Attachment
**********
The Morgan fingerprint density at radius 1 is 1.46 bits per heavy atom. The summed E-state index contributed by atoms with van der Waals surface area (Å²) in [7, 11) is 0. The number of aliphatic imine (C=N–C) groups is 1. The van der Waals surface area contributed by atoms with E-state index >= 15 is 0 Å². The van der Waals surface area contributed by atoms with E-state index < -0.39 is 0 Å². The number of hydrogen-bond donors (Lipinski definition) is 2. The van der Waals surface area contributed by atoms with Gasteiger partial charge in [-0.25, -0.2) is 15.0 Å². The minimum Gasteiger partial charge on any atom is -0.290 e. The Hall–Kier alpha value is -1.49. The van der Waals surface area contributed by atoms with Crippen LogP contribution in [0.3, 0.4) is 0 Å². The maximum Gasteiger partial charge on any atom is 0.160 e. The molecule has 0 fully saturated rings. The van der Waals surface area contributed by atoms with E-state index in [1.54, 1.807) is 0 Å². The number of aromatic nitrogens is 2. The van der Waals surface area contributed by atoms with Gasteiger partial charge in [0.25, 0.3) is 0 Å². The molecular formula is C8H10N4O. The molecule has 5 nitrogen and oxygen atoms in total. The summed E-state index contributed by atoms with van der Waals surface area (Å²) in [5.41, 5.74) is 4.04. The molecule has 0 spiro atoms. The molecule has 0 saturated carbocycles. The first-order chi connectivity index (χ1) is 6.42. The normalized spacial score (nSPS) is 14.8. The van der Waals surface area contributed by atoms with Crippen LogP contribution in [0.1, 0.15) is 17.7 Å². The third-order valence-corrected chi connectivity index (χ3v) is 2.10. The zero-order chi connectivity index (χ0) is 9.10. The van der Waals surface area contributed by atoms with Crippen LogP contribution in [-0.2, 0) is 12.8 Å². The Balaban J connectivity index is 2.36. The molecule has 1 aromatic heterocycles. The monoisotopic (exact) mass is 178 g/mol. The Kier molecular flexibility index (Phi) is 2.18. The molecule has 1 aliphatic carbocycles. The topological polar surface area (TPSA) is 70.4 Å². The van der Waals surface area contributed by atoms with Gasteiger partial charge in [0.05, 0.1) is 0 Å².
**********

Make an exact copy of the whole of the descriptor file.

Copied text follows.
The Morgan fingerprint density at radius 1 is 1.46 bits per heavy atom. The summed E-state index contributed by atoms with van der Waals surface area (Å²) in [7, 11) is 0. The number of aliphatic imine (C=N–C) groups is 1. The van der Waals surface area contributed by atoms with E-state index >= 15 is 0 Å². The van der Waals surface area contributed by atoms with E-state index < -0.39 is 0 Å². The number of hydrogen-bond donors (Lipinski definition) is 2. The van der Waals surface area contributed by atoms with Gasteiger partial charge in [-0.25, -0.2) is 15.0 Å². The minimum Gasteiger partial charge on any atom is -0.290 e. The Hall–Kier alpha value is -1.49. The van der Waals surface area contributed by atoms with Crippen LogP contribution in [0.3, 0.4) is 0 Å². The maximum Gasteiger partial charge on any atom is 0.160 e. The molecule has 0 fully saturated rings. The van der Waals surface area contributed by atoms with E-state index in [1.54, 1.807) is 0 Å². The number of aromatic nitrogens is 2. The van der Waals surface area contributed by atoms with Gasteiger partial charge in [0.25, 0.3) is 0 Å². The molecular formula is C8H10N4O. The molecule has 5 nitrogen and oxygen atoms in total. The summed E-state index contributed by atoms with van der Waals surface area (Å²) in [5.41, 5.74) is 4.04. The molecule has 0 spiro atoms. The molecule has 0 saturated carbocycles. The first-order chi connectivity index (χ1) is 6.42. The normalized spacial score (nSPS) is 14.8. The van der Waals surface area contributed by atoms with Crippen LogP contribution in [0.1, 0.15) is 17.7 Å². The third-order valence-corrected chi connectivity index (χ3v) is 2.10. The zero-order chi connectivity index (χ0) is 9.10. The van der Waals surface area contributed by atoms with Crippen LogP contribution in [-0.2, 0) is 12.8 Å². The Balaban J connectivity index is 2.36. The molecule has 1 aromatic heterocycles. The monoisotopic (exact) mass is 178 g/mol. The Kier molecular flexibility index (Phi) is 2.18. The molecule has 1 aliphatic carbocycles. The topological polar surface area (TPSA) is 70.4 Å². The van der Waals surface area contributed by atoms with Gasteiger partial charge in [0.05, 0.1) is 0 Å².